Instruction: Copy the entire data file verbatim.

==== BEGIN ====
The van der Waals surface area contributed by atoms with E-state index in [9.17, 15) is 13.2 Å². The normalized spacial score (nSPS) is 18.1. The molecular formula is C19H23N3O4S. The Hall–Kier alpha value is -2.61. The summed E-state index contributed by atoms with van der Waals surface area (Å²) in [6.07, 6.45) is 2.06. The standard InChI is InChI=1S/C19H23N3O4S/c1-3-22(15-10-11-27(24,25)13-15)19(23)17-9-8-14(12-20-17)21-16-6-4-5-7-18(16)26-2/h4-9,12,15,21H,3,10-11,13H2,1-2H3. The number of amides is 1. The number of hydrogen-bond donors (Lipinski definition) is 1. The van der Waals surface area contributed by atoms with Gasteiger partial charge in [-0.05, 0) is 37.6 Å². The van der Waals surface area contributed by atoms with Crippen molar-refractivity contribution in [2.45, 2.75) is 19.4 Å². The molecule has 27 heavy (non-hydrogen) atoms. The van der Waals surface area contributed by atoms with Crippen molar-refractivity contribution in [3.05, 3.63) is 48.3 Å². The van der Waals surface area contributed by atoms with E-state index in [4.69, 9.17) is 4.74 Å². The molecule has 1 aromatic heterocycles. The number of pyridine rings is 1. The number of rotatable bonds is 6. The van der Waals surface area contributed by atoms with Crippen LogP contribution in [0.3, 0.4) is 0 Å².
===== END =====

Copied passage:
The van der Waals surface area contributed by atoms with E-state index in [9.17, 15) is 13.2 Å². The normalized spacial score (nSPS) is 18.1. The molecular formula is C19H23N3O4S. The Hall–Kier alpha value is -2.61. The summed E-state index contributed by atoms with van der Waals surface area (Å²) in [6.07, 6.45) is 2.06. The standard InChI is InChI=1S/C19H23N3O4S/c1-3-22(15-10-11-27(24,25)13-15)19(23)17-9-8-14(12-20-17)21-16-6-4-5-7-18(16)26-2/h4-9,12,15,21H,3,10-11,13H2,1-2H3. The number of amides is 1. The number of hydrogen-bond donors (Lipinski definition) is 1. The van der Waals surface area contributed by atoms with Gasteiger partial charge in [-0.05, 0) is 37.6 Å². The van der Waals surface area contributed by atoms with Crippen molar-refractivity contribution in [2.45, 2.75) is 19.4 Å². The molecule has 27 heavy (non-hydrogen) atoms. The van der Waals surface area contributed by atoms with Crippen molar-refractivity contribution in [3.05, 3.63) is 48.3 Å². The van der Waals surface area contributed by atoms with E-state index in [4.69, 9.17) is 4.74 Å². The molecule has 1 aromatic heterocycles. The number of pyridine rings is 1. The number of rotatable bonds is 6. The van der Waals surface area contributed by atoms with Crippen LogP contribution in [0.3, 0.4) is 0 Å².